On Winning the Colorado Counseling Association’s 2015 Outstanding Practitioner Award

Posted By: on April 10, 2015
Photo of a board that says "The Winner Is"

On the morning of February 27, I received a rather unexpected, sort-of wonderful, and deliciously exciting email. It read something like this:

As the Awards Ceremony Chair for the CCA, I am happy to inform you that the Colorado Counseling Association would like to present you with the Outstanding Practitioner Award for 2014-2015.”

Quite an honor. And quite the surprise. It put a big smile my face. One that wouldn’t go away.

The only not-as-good-news about the award was in the second line of the announcement email:

I hope you will be able to make it to the ceremony on April 9th from 6:00-7:00 at the Colorado Convention Center.

I’ll be at international conference in Spain that week and I’ll miss the ceremony to accept this award. Bummer.

Luckily, some wonderful people will attend the ceremony and will accept the award on my behalf. So I put a few words together hoping they’ll share these with the good folks present at the award ceremony.

To be completely honest with you, I don’t actually know if speeches are allowed. I’ve never won an award like this before. Is it like the Academy Awards, where the orchestra starts playing if you speak for too long? I guess we’ll know soon enough.

But today, I thought I’d share the acceptance speech I wrote down. I though it might be a nice way for you to get to know me a little more:

Life has a funny way of taking you down roads you’d never expect. When I left my job as a tenured professor at Colorado State University – in the field of electrical and computer engineering – to pursue new graduate degrees in counseling, and to start my own private practice as a professional counselor, I had some doubts – some concerns – about where this journey would lead me.

There were financial worries – after all, how much would a counselor make?

So my wife and I sold our larger house and bought a small one, hoping to make our  mortgage payments a little smaller… just in case this new counseling gig didn’t go as well as planned.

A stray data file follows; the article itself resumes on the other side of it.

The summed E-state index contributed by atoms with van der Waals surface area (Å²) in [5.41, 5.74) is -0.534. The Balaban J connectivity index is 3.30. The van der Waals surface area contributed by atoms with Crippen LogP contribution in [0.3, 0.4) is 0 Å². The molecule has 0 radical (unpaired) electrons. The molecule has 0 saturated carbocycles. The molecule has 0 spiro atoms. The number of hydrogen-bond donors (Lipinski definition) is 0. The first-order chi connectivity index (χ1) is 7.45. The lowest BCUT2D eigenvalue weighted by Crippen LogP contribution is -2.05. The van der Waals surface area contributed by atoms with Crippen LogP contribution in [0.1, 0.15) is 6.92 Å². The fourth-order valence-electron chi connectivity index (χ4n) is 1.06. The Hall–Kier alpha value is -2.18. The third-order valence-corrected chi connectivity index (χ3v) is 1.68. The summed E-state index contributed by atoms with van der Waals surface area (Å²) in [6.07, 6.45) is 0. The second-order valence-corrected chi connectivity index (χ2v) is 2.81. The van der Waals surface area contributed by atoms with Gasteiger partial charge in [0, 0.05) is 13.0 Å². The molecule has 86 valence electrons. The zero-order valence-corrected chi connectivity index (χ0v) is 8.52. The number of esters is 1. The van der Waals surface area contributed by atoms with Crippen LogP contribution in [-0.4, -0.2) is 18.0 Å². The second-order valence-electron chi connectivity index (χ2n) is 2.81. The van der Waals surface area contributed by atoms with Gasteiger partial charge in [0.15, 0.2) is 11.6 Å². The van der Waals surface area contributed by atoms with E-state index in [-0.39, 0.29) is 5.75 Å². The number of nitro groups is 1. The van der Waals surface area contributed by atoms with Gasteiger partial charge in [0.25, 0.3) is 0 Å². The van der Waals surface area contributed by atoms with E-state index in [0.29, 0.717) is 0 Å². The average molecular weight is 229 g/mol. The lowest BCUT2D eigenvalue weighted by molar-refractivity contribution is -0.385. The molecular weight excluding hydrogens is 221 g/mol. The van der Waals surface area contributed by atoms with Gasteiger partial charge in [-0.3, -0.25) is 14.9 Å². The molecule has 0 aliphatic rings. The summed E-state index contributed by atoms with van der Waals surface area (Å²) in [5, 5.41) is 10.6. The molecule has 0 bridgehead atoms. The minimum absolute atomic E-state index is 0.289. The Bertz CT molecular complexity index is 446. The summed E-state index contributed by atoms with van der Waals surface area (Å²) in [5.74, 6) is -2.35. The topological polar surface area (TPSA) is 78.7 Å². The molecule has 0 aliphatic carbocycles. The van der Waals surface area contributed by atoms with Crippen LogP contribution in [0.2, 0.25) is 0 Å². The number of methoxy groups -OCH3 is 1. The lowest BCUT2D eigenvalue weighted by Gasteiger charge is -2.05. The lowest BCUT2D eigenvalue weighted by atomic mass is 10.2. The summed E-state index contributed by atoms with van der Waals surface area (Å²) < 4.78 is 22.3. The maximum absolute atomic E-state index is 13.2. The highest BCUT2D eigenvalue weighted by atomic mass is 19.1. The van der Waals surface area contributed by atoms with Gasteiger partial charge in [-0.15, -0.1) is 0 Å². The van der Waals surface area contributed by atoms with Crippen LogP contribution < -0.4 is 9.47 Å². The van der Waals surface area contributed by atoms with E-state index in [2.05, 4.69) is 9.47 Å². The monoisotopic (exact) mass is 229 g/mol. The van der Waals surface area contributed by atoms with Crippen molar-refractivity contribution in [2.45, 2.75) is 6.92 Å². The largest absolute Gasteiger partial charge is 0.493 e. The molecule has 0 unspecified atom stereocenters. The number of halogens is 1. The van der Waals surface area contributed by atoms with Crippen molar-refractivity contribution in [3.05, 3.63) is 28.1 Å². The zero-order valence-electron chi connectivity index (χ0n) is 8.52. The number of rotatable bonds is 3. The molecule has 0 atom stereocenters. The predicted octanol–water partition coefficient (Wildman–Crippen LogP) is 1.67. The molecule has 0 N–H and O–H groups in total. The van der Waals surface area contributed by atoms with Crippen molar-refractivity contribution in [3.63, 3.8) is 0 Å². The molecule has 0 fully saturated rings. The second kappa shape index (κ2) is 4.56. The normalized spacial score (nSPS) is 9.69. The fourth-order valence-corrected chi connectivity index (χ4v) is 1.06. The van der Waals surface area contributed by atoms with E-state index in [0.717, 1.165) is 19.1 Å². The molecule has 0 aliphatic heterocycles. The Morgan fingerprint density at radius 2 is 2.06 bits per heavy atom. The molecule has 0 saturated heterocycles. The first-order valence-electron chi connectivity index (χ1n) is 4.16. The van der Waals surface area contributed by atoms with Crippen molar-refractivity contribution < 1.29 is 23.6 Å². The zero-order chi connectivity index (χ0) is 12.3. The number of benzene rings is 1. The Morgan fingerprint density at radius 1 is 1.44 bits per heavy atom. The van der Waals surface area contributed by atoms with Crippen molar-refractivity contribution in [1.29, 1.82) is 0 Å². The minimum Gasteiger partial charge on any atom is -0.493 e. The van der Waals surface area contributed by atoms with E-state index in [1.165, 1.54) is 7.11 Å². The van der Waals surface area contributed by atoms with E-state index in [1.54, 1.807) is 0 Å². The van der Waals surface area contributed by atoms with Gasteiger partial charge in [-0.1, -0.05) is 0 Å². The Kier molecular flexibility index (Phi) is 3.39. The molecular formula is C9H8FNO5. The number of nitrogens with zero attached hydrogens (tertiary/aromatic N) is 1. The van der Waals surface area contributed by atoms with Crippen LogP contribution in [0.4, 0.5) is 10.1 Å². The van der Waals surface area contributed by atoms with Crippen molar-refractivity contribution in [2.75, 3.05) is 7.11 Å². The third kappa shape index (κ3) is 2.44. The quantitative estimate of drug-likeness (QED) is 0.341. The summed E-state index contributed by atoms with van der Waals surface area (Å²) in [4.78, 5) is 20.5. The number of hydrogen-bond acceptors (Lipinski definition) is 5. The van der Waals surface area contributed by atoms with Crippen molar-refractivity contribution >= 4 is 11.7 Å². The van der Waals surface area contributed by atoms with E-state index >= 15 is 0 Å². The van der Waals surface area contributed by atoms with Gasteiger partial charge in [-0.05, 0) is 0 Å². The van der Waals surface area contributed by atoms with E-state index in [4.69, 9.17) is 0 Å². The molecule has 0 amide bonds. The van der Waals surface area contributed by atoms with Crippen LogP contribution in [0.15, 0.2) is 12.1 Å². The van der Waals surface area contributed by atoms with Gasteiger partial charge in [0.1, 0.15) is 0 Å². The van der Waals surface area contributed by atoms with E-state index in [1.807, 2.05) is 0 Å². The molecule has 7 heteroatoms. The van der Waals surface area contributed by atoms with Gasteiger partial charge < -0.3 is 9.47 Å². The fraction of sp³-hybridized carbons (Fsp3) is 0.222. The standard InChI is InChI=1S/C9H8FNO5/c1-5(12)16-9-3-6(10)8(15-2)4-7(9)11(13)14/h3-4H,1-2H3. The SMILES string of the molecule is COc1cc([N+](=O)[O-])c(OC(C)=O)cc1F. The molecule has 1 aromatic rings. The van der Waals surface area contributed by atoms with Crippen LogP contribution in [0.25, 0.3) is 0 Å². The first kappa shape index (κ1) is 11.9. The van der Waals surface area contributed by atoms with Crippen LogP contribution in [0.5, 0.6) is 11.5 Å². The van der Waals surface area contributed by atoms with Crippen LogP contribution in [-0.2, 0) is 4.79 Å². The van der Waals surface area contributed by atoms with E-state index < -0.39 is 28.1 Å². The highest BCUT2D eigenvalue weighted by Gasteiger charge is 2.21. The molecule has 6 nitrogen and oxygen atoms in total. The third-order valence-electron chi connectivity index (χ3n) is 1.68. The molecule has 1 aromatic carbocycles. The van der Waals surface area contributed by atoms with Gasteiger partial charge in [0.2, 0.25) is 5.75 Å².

With safety measures in place, our seat belts buckled, and with the support of my wife who always encouraged me to pursue the work I was passionate about, I started a private practice.

A little less than 15 years later, here I am, still in private practice. And I’m pleased to say I’ve sold my small house and bought a bigger one. So that worked out pretty well.

Life has a funny way of taking you down roads you’d never expect.

I met a wonderful trainer and supervisor in Wayne Carpenter, and he supported me in getting training and certification in Europe through the international integrative psychotherapy association.

In fact, I’m there right now evaluating the candidates who are hoping to get their certification. I never realized being a therapist would get me a tax-deductible trip to Spain.

And a few things have grown along the journey. Professionally, about two years ago I began to grow my private practice into a group practice. There are 12 of us finding our way together now.

Personally, some years ago, my wife and I adopted a beautiful girl from Kazakhstan, who has grown from six months to six years in our care.

And I’m really humbled that all this work from a professional in private practice, to a trainer and supervisor, to someone building a group practice and integrating this into his community… I’m so appreciative of this is being honored here tonight.

Thank you for your kindness and your generosity, and for valuing my humanness shared through counseling.

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